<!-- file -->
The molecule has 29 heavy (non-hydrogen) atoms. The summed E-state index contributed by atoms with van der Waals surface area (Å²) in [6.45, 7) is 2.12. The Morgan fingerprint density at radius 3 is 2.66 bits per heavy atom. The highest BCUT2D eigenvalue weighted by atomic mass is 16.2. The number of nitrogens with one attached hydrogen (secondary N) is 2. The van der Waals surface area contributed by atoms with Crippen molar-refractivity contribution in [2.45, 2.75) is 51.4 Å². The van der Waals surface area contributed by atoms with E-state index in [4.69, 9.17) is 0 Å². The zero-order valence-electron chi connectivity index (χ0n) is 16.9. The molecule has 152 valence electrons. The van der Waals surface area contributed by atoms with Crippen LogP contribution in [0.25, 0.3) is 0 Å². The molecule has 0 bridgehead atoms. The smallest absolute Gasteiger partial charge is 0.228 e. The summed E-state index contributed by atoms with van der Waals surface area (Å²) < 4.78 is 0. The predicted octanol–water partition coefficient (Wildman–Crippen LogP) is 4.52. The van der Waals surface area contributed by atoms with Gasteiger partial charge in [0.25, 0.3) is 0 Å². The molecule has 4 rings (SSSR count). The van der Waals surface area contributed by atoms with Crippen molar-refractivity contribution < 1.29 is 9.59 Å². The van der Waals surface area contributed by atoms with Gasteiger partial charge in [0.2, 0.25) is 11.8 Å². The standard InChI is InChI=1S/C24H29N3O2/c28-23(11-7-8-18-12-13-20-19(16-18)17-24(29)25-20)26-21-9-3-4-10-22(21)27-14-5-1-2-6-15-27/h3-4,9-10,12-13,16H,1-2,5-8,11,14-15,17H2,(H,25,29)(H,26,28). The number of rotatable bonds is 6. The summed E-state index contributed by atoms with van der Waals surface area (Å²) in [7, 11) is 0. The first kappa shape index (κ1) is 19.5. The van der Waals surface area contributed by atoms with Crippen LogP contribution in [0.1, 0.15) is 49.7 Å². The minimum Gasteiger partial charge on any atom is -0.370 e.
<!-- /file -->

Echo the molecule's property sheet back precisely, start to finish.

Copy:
The molecule has 29 heavy (non-hydrogen) atoms. The summed E-state index contributed by atoms with van der Waals surface area (Å²) in [6.45, 7) is 2.12. The Morgan fingerprint density at radius 3 is 2.66 bits per heavy atom. The highest BCUT2D eigenvalue weighted by atomic mass is 16.2. The number of nitrogens with one attached hydrogen (secondary N) is 2. The van der Waals surface area contributed by atoms with Crippen molar-refractivity contribution in [2.45, 2.75) is 51.4 Å². The van der Waals surface area contributed by atoms with E-state index in [4.69, 9.17) is 0 Å². The zero-order valence-electron chi connectivity index (χ0n) is 16.9. The molecule has 152 valence electrons. The van der Waals surface area contributed by atoms with Crippen LogP contribution in [0.25, 0.3) is 0 Å². The molecule has 0 bridgehead atoms. The smallest absolute Gasteiger partial charge is 0.228 e. The summed E-state index contributed by atoms with van der Waals surface area (Å²) < 4.78 is 0. The predicted octanol–water partition coefficient (Wildman–Crippen LogP) is 4.52. The van der Waals surface area contributed by atoms with Gasteiger partial charge in [0.25, 0.3) is 0 Å². The molecule has 4 rings (SSSR count). The van der Waals surface area contributed by atoms with Crippen molar-refractivity contribution < 1.29 is 9.59 Å². The van der Waals surface area contributed by atoms with Gasteiger partial charge in [0.2, 0.25) is 11.8 Å². The standard InChI is InChI=1S/C24H29N3O2/c28-23(11-7-8-18-12-13-20-19(16-18)17-24(29)25-20)26-21-9-3-4-10-22(21)27-14-5-1-2-6-15-27/h3-4,9-10,12-13,16H,1-2,5-8,11,14-15,17H2,(H,25,29)(H,26,28). The number of rotatable bonds is 6. The summed E-state index contributed by atoms with van der Waals surface area (Å²) in [7, 11) is 0. The first kappa shape index (κ1) is 19.5. The van der Waals surface area contributed by atoms with Crippen LogP contribution in [0.1, 0.15) is 49.7 Å². The minimum Gasteiger partial charge on any atom is -0.370 e.